And the stop went on for more than four hours.

It was also just one of nine that blocked freeways heading into and out of Mexico City that day, meaning that commercial traffic for one of the world's five biggest cities was essentially halted. (For the record, the blockade that caught me was the largest and most painful -- and not just because my daughters and I couldn't get to Quintonil for lunch... or even that I was losing my hefty deposit.) 

Now, occasional strikes aren't necessarily all that big a deal for business, in general, and for insurers, in particular. When I ran the editing operation for the Wall Street Journal/Europe in the 1980s, we used to sometimes miss deliveries because truckers, especially in Italy, were on strike, but readers stuck with us.

The blockade in Mexico, though, summons memories of the sort of risk that can derail whole industries, even economies.

When I was offered the position of Mexico City bureau chief, it was a real departure from my time covering the computer industry, but there were some "known unknowns" that intrigued me. NAFTA was being implemented in the fall of 1993, and a presidential election was going to be held in 1994, an event that often triggered major changes (even more than in other countries, for a host of reasons). But I wasn't even close to plumbing the depths of what the story turned out to be.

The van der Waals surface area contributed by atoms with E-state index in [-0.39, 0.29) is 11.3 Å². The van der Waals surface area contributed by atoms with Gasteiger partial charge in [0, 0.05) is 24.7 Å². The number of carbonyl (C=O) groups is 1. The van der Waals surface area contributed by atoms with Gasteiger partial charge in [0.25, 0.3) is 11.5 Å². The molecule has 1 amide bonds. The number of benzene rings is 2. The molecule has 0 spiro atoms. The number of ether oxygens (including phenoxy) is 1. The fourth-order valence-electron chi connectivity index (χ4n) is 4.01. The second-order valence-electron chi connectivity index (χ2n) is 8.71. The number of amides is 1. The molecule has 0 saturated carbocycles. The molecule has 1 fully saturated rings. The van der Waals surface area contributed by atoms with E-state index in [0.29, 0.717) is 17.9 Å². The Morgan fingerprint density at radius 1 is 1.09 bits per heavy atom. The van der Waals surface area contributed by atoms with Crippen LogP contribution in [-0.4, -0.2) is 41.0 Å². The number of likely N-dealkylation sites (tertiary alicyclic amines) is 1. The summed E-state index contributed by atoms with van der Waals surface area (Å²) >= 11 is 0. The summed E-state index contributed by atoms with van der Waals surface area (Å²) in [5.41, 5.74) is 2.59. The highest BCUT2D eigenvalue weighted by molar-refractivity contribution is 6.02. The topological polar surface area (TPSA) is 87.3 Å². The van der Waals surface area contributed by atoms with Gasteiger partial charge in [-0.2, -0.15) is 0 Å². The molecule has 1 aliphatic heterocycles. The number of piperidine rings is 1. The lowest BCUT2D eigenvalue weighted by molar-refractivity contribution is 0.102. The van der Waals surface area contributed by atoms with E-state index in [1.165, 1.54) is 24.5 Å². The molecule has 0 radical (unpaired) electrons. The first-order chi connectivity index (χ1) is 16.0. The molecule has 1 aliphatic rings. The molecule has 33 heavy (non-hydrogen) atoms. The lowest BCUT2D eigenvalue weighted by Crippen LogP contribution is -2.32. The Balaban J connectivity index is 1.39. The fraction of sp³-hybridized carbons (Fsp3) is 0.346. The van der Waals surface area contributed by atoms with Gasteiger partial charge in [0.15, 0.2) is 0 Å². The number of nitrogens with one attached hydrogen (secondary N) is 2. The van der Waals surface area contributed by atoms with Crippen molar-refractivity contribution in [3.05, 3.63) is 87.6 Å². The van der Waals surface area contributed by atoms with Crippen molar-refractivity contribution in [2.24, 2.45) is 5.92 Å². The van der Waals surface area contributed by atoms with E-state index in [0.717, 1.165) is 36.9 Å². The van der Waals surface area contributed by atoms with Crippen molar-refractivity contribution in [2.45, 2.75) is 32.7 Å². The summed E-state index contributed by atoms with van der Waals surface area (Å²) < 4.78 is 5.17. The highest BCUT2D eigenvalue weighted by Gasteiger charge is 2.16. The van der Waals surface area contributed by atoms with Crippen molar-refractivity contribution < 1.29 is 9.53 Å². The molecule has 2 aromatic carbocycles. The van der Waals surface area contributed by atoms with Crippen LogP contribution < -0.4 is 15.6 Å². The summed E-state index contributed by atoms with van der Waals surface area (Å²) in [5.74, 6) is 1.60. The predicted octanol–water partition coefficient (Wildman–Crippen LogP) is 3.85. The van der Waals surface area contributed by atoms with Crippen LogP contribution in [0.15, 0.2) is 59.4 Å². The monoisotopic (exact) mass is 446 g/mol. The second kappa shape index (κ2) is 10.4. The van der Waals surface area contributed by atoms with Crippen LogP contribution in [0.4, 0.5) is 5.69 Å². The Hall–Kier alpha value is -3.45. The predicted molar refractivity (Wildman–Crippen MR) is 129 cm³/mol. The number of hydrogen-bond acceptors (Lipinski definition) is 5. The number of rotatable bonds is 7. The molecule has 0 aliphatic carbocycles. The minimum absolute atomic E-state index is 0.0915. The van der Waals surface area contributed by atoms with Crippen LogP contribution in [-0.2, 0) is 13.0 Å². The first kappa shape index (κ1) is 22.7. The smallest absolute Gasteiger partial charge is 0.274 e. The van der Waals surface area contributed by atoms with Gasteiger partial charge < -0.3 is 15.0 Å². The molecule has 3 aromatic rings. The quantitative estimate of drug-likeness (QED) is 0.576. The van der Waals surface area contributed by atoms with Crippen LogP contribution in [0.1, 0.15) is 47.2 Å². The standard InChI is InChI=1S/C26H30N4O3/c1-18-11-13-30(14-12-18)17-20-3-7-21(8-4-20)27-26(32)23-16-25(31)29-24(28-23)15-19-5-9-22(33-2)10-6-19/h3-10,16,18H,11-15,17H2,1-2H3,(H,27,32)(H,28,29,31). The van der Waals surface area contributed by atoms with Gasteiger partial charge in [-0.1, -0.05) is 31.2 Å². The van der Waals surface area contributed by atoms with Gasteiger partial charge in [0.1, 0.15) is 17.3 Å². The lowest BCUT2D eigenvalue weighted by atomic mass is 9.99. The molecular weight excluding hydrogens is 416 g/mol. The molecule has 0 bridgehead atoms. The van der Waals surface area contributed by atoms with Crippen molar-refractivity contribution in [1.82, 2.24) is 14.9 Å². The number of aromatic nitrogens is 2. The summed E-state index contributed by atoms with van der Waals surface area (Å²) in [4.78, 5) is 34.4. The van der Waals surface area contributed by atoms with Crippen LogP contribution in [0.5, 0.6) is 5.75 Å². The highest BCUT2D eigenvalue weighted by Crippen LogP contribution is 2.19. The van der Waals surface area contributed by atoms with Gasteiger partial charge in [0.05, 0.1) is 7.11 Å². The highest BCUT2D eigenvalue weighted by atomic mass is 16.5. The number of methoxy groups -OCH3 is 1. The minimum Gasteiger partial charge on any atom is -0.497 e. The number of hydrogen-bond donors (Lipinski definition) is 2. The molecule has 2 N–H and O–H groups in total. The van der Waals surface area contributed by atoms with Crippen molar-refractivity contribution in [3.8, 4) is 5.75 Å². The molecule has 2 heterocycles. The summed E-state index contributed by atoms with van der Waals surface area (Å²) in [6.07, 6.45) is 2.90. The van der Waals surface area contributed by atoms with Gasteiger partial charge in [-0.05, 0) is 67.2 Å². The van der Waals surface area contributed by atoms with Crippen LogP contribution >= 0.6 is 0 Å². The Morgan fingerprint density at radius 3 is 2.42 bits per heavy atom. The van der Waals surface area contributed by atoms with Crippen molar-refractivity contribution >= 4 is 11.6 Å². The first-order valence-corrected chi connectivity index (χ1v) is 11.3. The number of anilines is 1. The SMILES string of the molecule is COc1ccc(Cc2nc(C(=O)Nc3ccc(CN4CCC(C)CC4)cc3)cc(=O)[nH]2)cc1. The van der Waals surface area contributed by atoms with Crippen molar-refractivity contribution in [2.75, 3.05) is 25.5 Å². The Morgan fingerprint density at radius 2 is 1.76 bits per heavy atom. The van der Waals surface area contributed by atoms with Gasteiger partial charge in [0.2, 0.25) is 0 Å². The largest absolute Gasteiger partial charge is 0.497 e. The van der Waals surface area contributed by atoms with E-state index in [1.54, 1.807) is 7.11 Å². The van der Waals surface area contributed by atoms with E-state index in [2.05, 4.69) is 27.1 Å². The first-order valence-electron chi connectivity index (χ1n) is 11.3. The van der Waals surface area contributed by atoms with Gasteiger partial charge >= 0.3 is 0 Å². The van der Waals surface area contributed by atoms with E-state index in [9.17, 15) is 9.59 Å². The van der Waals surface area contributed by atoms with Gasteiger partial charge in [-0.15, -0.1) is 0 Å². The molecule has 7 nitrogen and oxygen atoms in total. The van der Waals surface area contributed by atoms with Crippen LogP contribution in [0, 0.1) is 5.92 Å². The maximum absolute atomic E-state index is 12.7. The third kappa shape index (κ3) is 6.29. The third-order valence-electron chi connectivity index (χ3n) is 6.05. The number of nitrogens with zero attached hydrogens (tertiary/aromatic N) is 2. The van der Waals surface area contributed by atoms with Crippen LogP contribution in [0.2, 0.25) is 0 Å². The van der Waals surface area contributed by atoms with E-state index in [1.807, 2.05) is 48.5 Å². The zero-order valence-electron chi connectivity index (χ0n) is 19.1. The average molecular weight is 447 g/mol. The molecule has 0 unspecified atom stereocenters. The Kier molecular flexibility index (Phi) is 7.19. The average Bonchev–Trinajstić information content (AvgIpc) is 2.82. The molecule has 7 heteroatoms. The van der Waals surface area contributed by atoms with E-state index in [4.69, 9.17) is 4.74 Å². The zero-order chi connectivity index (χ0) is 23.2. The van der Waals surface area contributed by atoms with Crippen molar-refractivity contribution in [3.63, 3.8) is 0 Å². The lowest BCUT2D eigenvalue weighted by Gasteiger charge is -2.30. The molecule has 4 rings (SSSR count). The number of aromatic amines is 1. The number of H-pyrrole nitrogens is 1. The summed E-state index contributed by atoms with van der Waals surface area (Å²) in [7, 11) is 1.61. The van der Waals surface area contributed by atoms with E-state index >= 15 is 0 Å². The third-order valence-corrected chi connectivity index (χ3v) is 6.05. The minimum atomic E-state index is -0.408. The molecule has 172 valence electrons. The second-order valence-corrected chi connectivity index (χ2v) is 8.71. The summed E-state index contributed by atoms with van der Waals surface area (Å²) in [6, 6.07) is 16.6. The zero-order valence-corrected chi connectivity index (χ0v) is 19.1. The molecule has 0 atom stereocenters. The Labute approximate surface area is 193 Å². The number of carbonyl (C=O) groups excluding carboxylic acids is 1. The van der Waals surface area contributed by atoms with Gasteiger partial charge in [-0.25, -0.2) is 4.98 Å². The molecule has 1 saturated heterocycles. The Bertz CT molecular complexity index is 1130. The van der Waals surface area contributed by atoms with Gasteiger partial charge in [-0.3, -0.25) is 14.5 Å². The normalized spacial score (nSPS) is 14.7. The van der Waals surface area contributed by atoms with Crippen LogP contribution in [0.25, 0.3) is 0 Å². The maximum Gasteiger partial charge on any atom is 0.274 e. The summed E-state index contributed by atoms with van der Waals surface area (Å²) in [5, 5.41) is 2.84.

Mexico woke to New Year's Day in 1994 with the news that a Marxist group had occupied the capital of the state of Chiapas. In March, the presidential candidate who was all but guaranteed to win the election was assassinated, ending a moratorium on such political violence that had lasted for six decades. Two high-profile kidnappings followed. In September, the head of the ruling party was assassinated -- leading to a too-tangled-to-be-believed saga that sent the president's brother to prison for 10 years, before his conviction was overturned. 

And all that was just leading up to the main event: a devaluation of the currency. 

Carlos Salinas de Gortari, who served as president from 1988 to 1994, had embarked on a bold economic plan that intrigued much of the developing world. He renounced the country's socialist history, privatizing banks, the telecommunications system, the television monopoly, etc. He campaigned for foreign investment to modernize the Mexican economy, promising, in return, that he'd support the value of the currency and protect those investments. And the shock therapy seemed to be working... until 1994 came along and steadily eroded investors' confidence.